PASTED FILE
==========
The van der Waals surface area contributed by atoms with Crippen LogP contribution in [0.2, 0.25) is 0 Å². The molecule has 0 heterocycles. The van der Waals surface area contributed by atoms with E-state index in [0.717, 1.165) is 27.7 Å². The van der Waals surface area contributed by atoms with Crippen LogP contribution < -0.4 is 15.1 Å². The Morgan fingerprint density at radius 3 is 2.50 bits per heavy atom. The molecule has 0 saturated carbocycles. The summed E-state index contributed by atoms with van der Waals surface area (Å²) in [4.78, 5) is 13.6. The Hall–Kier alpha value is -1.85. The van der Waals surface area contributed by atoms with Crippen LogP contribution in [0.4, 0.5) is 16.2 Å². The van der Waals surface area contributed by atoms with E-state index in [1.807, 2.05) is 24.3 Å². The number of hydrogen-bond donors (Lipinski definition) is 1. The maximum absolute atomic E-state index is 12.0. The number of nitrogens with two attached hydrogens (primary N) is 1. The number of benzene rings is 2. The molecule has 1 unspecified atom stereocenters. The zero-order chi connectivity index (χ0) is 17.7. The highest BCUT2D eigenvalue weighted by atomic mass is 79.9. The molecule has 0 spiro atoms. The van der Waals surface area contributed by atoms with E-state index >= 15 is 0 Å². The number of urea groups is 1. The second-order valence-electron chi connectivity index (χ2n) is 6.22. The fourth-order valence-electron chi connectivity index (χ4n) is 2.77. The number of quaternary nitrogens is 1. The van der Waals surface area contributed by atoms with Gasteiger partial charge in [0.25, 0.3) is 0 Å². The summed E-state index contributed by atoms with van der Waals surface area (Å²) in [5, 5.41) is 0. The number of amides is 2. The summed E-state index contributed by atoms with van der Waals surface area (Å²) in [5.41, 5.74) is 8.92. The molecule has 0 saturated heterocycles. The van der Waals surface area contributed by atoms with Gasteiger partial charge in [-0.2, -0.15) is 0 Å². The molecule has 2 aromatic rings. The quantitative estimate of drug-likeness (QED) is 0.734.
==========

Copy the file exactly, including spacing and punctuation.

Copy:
The van der Waals surface area contributed by atoms with Crippen LogP contribution in [0.2, 0.25) is 0 Å². The molecule has 0 heterocycles. The van der Waals surface area contributed by atoms with E-state index in [0.717, 1.165) is 27.7 Å². The van der Waals surface area contributed by atoms with Crippen LogP contribution < -0.4 is 15.1 Å². The Morgan fingerprint density at radius 3 is 2.50 bits per heavy atom. The molecule has 0 saturated carbocycles. The summed E-state index contributed by atoms with van der Waals surface area (Å²) in [4.78, 5) is 13.6. The Hall–Kier alpha value is -1.85. The van der Waals surface area contributed by atoms with Crippen LogP contribution in [0.4, 0.5) is 16.2 Å². The van der Waals surface area contributed by atoms with E-state index in [1.807, 2.05) is 24.3 Å². The number of hydrogen-bond donors (Lipinski definition) is 1. The maximum absolute atomic E-state index is 12.0. The number of nitrogens with two attached hydrogens (primary N) is 1. The number of benzene rings is 2. The molecule has 1 unspecified atom stereocenters. The zero-order chi connectivity index (χ0) is 17.7. The highest BCUT2D eigenvalue weighted by atomic mass is 79.9. The molecule has 0 spiro atoms. The van der Waals surface area contributed by atoms with E-state index >= 15 is 0 Å². The number of urea groups is 1. The second-order valence-electron chi connectivity index (χ2n) is 6.22. The fourth-order valence-electron chi connectivity index (χ4n) is 2.77. The number of quaternary nitrogens is 1. The van der Waals surface area contributed by atoms with Gasteiger partial charge in [0.25, 0.3) is 0 Å². The summed E-state index contributed by atoms with van der Waals surface area (Å²) in [5, 5.41) is 0. The number of amides is 2. The summed E-state index contributed by atoms with van der Waals surface area (Å²) in [5.41, 5.74) is 8.92. The molecule has 0 saturated heterocycles. The van der Waals surface area contributed by atoms with Gasteiger partial charge in [-0.2, -0.15) is 0 Å². The molecule has 2 aromatic rings. The quantitative estimate of drug-likeness (QED) is 0.734.